A years-long plan to bring new wayfinding signs to Riverside gateways and a couple other key locations looks like it may finally come to fruition in 2019 after village trustees looked favorably on a scaled back proposal earlier this month.
In addition, trustees appeared to agree that instead of spreading out installation of the signs over a three-year period, the village ought to consolidate the $48,000 estimated expense in 2019.
That amount of money would pay for about 10 signs – five gateway signs at prominent entrances to the village and five directional signs pointing the way to the downtown business district, the Metra station, Brookfield Zoo and government buildings.
“We’re making a statement with these signs,” said Trustee Elizabeth Peters, who was chairwoman of the Riverside Economic Development Commission when that group started working on a marketing plan that included wayfinding signage in 2015.
“There’s something about seeing a sign, and EDC talked a lot about this, that says, ‘OK, I’m on the right track,” she said. “That comfort level comes through, and we’ve all experienced it when we’ve driven into another town and we don’t where we are and we see the signs that pop up in the downtown area. It’s a welcoming thing, too.
“It’s a ‘we want you here’ type of statement.”
Gateway signs are proposed for the intersections of First Avenue and Forest Avenue, Harlem Avenue and East Burlington Street, Harlem Avenue and Longcommon Road, 31st Street and First Avenue and Barrypoint and Fairbank roads.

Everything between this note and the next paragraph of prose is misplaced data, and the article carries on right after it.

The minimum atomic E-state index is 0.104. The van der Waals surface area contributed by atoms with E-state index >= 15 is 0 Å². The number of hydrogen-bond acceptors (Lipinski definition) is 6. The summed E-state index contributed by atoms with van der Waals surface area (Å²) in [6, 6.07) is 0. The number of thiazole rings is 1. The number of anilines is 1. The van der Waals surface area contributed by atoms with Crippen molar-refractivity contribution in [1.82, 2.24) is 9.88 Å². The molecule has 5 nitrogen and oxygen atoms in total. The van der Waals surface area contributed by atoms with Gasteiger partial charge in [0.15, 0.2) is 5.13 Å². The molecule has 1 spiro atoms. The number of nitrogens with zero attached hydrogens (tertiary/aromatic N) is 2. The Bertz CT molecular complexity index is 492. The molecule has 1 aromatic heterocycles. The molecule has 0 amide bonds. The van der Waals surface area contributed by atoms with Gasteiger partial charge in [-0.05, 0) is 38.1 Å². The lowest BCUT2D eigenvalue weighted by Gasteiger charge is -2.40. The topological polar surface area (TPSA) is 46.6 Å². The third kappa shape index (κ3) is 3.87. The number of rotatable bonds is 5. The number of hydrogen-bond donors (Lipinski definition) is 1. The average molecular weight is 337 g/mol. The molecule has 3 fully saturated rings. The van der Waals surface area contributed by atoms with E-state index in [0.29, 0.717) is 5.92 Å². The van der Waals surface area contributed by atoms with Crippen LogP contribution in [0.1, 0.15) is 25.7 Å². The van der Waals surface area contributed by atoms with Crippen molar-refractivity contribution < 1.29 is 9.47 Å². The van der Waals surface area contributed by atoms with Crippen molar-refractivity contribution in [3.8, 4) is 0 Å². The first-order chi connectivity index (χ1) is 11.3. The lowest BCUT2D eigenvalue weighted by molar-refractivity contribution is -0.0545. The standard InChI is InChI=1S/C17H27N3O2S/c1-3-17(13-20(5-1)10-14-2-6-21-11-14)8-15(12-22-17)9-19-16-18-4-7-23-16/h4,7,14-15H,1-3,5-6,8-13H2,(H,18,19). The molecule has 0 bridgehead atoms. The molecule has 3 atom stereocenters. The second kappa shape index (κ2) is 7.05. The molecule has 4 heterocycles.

Directional signs, pointing motorists to the central business district and other downtown sites are proposed for southbound Golf Road at Ridgewood, eastbound Ridgewood Road at First Avenue, southbound Desplaines Avenue at 31st Street, southbound Kimbark Road at Forest Avenue, and northbound and southbound Longcommon Road at Evelyn/Kent.
One goal of the wayfinding signage program is to try to capture the attention of zoo visitors, particularly the 3,000 to 4,500 daily weekend visitors in the summer who use the South Gate entrance at Golf and Ridgewood roads.
Another $20,000 proposed to be earmarked in 2021 for parking lot signs in downtown Riverside will be put on hold.
“I hope we can consider [that phase] someday,” Peters said. “That means these signs are going to be successful. The success of [this phase] will necessitate [the parking sign phase].”
While the reduced scope of the signage program will fall within the amount originally budgeted by the board, Community Development Director Sonya Abt said that the Riverside Chamber of Commerce has expressed a willingness to put some funds toward the purchase of the signs, since their purpose in large part is business-driven.
“They might be willing to add some money to it,” Abt said, “but I don’t know what their caveats would be.”
Abt said that she would reach out to the village’s marketing consultant, Point B Communications, to get final drawings for the signs and to begin working on getting permission from the Illinois Department of Transportation for the gateway signs on Harlem Avenue and First Avenue.
Installation of the signs, if all goes according to plan, would take place in summer 2019 at the earliest.